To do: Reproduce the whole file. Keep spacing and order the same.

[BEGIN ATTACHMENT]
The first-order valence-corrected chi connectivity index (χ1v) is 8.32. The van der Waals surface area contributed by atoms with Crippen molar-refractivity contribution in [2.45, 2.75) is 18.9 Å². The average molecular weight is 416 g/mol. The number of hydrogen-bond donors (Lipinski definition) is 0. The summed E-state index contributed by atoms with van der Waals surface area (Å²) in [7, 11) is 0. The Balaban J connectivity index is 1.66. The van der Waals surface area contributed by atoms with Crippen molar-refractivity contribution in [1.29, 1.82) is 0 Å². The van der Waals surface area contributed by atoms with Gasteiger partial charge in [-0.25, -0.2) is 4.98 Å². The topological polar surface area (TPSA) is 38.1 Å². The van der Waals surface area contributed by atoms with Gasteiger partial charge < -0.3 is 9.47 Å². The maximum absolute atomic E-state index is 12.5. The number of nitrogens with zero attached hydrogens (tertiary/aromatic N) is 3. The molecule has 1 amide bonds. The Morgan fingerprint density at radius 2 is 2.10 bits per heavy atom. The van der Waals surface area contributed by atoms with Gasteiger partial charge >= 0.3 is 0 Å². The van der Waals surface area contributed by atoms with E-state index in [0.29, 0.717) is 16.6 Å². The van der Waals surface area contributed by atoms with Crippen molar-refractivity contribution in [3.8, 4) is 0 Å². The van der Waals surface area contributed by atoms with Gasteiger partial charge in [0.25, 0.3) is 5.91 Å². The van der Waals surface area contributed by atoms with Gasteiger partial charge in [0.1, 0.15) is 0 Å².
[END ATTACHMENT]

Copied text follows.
The first-order valence-corrected chi connectivity index (χ1v) is 8.32. The van der Waals surface area contributed by atoms with Crippen molar-refractivity contribution in [2.45, 2.75) is 18.9 Å². The average molecular weight is 416 g/mol. The number of hydrogen-bond donors (Lipinski definition) is 0. The summed E-state index contributed by atoms with van der Waals surface area (Å²) in [7, 11) is 0. The Balaban J connectivity index is 1.66. The van der Waals surface area contributed by atoms with Crippen molar-refractivity contribution in [1.29, 1.82) is 0 Å². The van der Waals surface area contributed by atoms with Gasteiger partial charge in [-0.25, -0.2) is 4.98 Å². The topological polar surface area (TPSA) is 38.1 Å². The van der Waals surface area contributed by atoms with Gasteiger partial charge < -0.3 is 9.47 Å². The maximum absolute atomic E-state index is 12.5. The number of nitrogens with zero attached hydrogens (tertiary/aromatic N) is 3. The molecule has 1 amide bonds. The Morgan fingerprint density at radius 2 is 2.10 bits per heavy atom. The van der Waals surface area contributed by atoms with Gasteiger partial charge >= 0.3 is 0 Å². The van der Waals surface area contributed by atoms with E-state index in [0.29, 0.717) is 16.6 Å². The van der Waals surface area contributed by atoms with Crippen molar-refractivity contribution in [3.8, 4) is 0 Å². The van der Waals surface area contributed by atoms with Gasteiger partial charge in [0.25, 0.3) is 5.91 Å². The van der Waals surface area contributed by atoms with Gasteiger partial charge in [0.1, 0.15) is 0 Å².